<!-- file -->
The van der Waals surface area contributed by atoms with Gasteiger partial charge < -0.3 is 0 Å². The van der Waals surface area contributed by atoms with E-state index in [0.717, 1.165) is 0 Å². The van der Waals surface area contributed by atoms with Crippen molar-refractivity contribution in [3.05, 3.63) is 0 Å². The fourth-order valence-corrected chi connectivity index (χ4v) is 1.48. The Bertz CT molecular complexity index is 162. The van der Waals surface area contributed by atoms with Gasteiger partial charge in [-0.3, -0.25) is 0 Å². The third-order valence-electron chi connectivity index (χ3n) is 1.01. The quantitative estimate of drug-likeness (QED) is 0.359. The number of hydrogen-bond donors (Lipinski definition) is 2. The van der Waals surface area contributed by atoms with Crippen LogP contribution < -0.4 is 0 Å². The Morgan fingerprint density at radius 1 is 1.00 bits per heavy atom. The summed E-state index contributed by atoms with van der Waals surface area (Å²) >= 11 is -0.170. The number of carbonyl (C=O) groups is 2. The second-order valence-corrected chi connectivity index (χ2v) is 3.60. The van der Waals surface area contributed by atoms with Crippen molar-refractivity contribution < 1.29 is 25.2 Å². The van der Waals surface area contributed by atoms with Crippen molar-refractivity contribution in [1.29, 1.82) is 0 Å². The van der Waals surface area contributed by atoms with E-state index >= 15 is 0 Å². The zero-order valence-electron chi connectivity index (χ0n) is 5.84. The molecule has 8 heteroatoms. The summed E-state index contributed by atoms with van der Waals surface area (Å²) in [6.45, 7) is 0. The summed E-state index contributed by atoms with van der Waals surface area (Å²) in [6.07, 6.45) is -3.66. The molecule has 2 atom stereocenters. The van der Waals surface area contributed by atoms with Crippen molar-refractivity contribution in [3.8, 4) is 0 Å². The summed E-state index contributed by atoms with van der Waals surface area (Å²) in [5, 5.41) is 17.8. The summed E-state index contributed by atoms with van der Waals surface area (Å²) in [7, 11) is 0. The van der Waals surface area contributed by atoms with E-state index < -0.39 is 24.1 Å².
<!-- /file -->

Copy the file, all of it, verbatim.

The van der Waals surface area contributed by atoms with Gasteiger partial charge < -0.3 is 0 Å². The van der Waals surface area contributed by atoms with E-state index in [0.717, 1.165) is 0 Å². The van der Waals surface area contributed by atoms with Crippen molar-refractivity contribution in [3.05, 3.63) is 0 Å². The fourth-order valence-corrected chi connectivity index (χ4v) is 1.48. The Bertz CT molecular complexity index is 162. The van der Waals surface area contributed by atoms with Gasteiger partial charge in [-0.3, -0.25) is 0 Å². The third-order valence-electron chi connectivity index (χ3n) is 1.01. The quantitative estimate of drug-likeness (QED) is 0.359. The number of hydrogen-bond donors (Lipinski definition) is 2. The van der Waals surface area contributed by atoms with Crippen LogP contribution < -0.4 is 0 Å². The Morgan fingerprint density at radius 1 is 1.00 bits per heavy atom. The summed E-state index contributed by atoms with van der Waals surface area (Å²) >= 11 is -0.170. The number of carbonyl (C=O) groups is 2. The second-order valence-corrected chi connectivity index (χ2v) is 3.60. The van der Waals surface area contributed by atoms with Crippen molar-refractivity contribution < 1.29 is 25.2 Å². The van der Waals surface area contributed by atoms with Crippen molar-refractivity contribution in [1.29, 1.82) is 0 Å². The van der Waals surface area contributed by atoms with E-state index >= 15 is 0 Å². The zero-order valence-electron chi connectivity index (χ0n) is 5.84. The molecule has 8 heteroatoms. The summed E-state index contributed by atoms with van der Waals surface area (Å²) in [6.45, 7) is 0. The summed E-state index contributed by atoms with van der Waals surface area (Å²) in [6.07, 6.45) is -3.66. The molecule has 2 atom stereocenters. The van der Waals surface area contributed by atoms with Crippen molar-refractivity contribution in [3.8, 4) is 0 Å². The summed E-state index contributed by atoms with van der Waals surface area (Å²) in [5, 5.41) is 17.8. The summed E-state index contributed by atoms with van der Waals surface area (Å²) in [7, 11) is 0. The van der Waals surface area contributed by atoms with E-state index < -0.39 is 24.1 Å².